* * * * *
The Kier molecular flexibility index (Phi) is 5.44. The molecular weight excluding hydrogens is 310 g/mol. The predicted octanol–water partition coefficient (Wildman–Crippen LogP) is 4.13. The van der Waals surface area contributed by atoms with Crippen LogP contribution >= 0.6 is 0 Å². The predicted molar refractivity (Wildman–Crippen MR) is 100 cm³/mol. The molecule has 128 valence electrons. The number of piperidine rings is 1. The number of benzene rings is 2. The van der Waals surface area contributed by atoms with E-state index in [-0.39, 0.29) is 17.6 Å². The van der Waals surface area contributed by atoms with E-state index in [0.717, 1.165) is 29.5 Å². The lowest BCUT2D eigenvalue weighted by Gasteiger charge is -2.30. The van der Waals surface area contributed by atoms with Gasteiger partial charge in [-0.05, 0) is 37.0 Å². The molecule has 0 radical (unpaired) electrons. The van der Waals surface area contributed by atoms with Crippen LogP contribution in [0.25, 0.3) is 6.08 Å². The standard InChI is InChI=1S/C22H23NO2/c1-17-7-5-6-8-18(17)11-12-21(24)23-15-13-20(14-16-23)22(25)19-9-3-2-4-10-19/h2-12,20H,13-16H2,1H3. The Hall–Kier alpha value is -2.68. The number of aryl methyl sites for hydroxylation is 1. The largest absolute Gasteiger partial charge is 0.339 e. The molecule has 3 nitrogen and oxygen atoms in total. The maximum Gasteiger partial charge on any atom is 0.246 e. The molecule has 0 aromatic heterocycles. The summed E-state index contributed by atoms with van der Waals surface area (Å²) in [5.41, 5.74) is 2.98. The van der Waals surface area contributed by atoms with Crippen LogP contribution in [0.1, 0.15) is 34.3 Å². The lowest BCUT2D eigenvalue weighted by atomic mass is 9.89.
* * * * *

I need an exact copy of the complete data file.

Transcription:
The Kier molecular flexibility index (Phi) is 5.44. The molecular weight excluding hydrogens is 310 g/mol. The predicted octanol–water partition coefficient (Wildman–Crippen LogP) is 4.13. The van der Waals surface area contributed by atoms with Crippen LogP contribution >= 0.6 is 0 Å². The predicted molar refractivity (Wildman–Crippen MR) is 100 cm³/mol. The molecule has 128 valence electrons. The number of piperidine rings is 1. The number of benzene rings is 2. The van der Waals surface area contributed by atoms with E-state index in [-0.39, 0.29) is 17.6 Å². The van der Waals surface area contributed by atoms with E-state index in [0.717, 1.165) is 29.5 Å². The lowest BCUT2D eigenvalue weighted by Gasteiger charge is -2.30. The van der Waals surface area contributed by atoms with Gasteiger partial charge in [-0.05, 0) is 37.0 Å². The molecule has 0 radical (unpaired) electrons. The van der Waals surface area contributed by atoms with Crippen LogP contribution in [0.25, 0.3) is 6.08 Å². The standard InChI is InChI=1S/C22H23NO2/c1-17-7-5-6-8-18(17)11-12-21(24)23-15-13-20(14-16-23)22(25)19-9-3-2-4-10-19/h2-12,20H,13-16H2,1H3. The Hall–Kier alpha value is -2.68. The number of aryl methyl sites for hydroxylation is 1. The largest absolute Gasteiger partial charge is 0.339 e. The molecule has 3 nitrogen and oxygen atoms in total. The maximum Gasteiger partial charge on any atom is 0.246 e. The molecule has 0 aromatic heterocycles. The summed E-state index contributed by atoms with van der Waals surface area (Å²) in [5.41, 5.74) is 2.98. The van der Waals surface area contributed by atoms with Crippen LogP contribution in [0.1, 0.15) is 34.3 Å². The lowest BCUT2D eigenvalue weighted by atomic mass is 9.89.